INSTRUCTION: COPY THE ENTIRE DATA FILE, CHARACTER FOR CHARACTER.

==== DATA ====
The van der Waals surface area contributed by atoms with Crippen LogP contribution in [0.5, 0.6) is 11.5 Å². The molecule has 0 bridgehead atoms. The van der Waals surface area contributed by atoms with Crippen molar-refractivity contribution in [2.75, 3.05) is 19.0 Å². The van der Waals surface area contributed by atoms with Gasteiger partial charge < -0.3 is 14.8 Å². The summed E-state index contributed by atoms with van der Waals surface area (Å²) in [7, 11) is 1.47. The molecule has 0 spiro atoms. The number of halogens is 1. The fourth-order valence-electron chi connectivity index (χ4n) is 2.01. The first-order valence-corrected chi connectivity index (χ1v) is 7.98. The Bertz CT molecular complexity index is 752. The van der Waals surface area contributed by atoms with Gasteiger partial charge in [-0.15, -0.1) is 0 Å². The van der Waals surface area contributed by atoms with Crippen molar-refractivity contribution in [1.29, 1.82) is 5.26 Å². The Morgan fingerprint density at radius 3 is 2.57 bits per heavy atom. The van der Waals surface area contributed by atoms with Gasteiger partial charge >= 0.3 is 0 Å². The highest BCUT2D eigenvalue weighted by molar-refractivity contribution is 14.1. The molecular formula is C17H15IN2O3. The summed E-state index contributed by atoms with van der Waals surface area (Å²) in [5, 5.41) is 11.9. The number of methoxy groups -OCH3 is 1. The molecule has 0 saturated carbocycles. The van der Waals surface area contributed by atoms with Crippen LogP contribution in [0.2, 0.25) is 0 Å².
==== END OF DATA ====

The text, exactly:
The van der Waals surface area contributed by atoms with Crippen LogP contribution in [0.5, 0.6) is 11.5 Å². The molecule has 0 bridgehead atoms. The van der Waals surface area contributed by atoms with Crippen molar-refractivity contribution in [2.75, 3.05) is 19.0 Å². The van der Waals surface area contributed by atoms with Gasteiger partial charge < -0.3 is 14.8 Å². The summed E-state index contributed by atoms with van der Waals surface area (Å²) in [7, 11) is 1.47. The molecule has 0 spiro atoms. The number of halogens is 1. The fourth-order valence-electron chi connectivity index (χ4n) is 2.01. The first-order valence-corrected chi connectivity index (χ1v) is 7.98. The Bertz CT molecular complexity index is 752. The van der Waals surface area contributed by atoms with Gasteiger partial charge in [-0.15, -0.1) is 0 Å². The van der Waals surface area contributed by atoms with Crippen molar-refractivity contribution in [1.29, 1.82) is 5.26 Å². The Morgan fingerprint density at radius 3 is 2.57 bits per heavy atom. The van der Waals surface area contributed by atoms with Gasteiger partial charge >= 0.3 is 0 Å². The highest BCUT2D eigenvalue weighted by molar-refractivity contribution is 14.1. The molecular formula is C17H15IN2O3. The summed E-state index contributed by atoms with van der Waals surface area (Å²) in [5, 5.41) is 11.9. The number of methoxy groups -OCH3 is 1. The molecule has 0 saturated carbocycles. The van der Waals surface area contributed by atoms with Crippen LogP contribution in [0.2, 0.25) is 0 Å².